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Elizabeth Nguyen
USC Gould School of Law

Elizabeth Nguyen

Lecturer in Law

699 Exposition Blvd. Los Angeles, CA 90089-0074 USA

Last Updated: January 8, 2020




Elizabeth Nguyen, co-founder and shareholder of Lidman Law, is an employment litigator with extensive experience in a broad range of employment law matters in arbitration and both state and federal courts throughout California. She has exclusively litigated wage and hour class actions, representative actions under the California Private Attorneys General Act (PAGA), wrongful termination, discrimination and harassment matters for most of her legal career.

Her practice currently focuses on litigating wage and hour class actions and representative PAGA actions on behalf of employees who were not paid all wages, not provided with all meal or rest breaks, not paid all minimum or overtime wages, misclassified, among other issues.

Prior to starting Lidman Law in January 2018, Nguyen was a shareholder at Littler Mendelson, the world’s largest labor and employment law firm representing employers. Having spent more than 10 years as an employment defense attorney representing employers of all sizes, including Fortune 100 companies, Nguyen brings a unique perspective to her current practice that focuses on representing employees. She also counseled clients in developing and implementing legally compliant cost-effective solutions, while at the same time meeting the business-side’s needs. While at Littler, she was the co-chair of its Ohana Affinity Group and served on the recruiting committee for the Century City and Los Angeles offices.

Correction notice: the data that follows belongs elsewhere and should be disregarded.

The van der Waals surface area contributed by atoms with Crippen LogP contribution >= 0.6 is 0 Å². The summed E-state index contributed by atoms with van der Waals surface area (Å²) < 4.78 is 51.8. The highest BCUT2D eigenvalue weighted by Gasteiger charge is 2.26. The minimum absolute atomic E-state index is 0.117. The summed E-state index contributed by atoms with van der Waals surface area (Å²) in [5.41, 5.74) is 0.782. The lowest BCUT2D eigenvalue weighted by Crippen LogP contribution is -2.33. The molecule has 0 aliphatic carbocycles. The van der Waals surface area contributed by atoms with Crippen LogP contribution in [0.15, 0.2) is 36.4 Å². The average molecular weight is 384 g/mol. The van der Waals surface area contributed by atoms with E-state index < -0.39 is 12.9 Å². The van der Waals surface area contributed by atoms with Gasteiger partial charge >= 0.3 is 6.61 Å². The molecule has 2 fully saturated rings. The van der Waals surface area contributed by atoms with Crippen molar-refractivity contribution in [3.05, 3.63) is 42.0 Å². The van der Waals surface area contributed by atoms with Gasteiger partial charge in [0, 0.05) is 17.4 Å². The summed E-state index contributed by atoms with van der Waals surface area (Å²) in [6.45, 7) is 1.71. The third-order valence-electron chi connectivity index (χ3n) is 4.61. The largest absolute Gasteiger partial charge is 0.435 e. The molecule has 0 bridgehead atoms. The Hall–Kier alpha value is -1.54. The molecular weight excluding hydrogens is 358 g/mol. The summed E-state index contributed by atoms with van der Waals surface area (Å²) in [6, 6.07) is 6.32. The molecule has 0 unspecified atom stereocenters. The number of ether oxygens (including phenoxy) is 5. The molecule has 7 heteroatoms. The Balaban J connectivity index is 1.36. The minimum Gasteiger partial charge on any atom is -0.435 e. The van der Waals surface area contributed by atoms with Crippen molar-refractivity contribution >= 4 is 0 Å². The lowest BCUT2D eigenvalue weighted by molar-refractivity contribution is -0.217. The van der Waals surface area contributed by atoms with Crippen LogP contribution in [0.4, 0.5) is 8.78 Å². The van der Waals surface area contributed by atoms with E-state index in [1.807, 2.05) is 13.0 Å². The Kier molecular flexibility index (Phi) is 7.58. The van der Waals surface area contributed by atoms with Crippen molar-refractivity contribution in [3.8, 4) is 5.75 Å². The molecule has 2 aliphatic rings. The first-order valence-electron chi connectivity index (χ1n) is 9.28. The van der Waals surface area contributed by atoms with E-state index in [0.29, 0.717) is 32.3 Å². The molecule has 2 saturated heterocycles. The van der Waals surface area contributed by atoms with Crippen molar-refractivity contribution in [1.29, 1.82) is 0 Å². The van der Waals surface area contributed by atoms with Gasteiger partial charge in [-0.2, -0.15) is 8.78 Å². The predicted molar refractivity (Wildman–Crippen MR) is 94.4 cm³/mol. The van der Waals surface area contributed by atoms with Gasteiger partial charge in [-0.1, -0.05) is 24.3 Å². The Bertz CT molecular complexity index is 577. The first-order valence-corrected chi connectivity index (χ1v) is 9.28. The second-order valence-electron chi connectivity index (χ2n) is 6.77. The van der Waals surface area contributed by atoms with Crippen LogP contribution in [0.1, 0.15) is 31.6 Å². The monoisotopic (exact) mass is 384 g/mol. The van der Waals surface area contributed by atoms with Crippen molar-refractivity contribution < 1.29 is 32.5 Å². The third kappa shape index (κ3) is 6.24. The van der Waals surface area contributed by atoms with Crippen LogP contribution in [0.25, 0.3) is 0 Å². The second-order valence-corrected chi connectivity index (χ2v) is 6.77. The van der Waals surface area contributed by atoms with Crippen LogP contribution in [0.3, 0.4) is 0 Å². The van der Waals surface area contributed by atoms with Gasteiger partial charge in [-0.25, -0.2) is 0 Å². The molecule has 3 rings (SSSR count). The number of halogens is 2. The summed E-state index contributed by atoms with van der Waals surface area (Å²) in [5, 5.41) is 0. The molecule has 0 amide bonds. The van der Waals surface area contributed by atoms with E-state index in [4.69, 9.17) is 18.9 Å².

Nguyen was selected to the 2019 Southern California Super Lawyers list, in the area of Employment and Labor, for excellence in practice.

She graduated with a BS in business administration from Pepperdine University, cum laude, and received her JD from Loyola Law School.  

FACULTY IN THE NEWS

USA Today
November 28, 2022
Re: Elyn Saks

Elyn Saks was interviewed about what schizophrenia really is. "A common misconception is that we're unable to care for ourselves and that's not true," she said. "For some people it is, but not for all of us. We can have relationships –romantic and friendships. But we often don't see that (in the media) because of the emphasis on sensationalism and 'othering' us."

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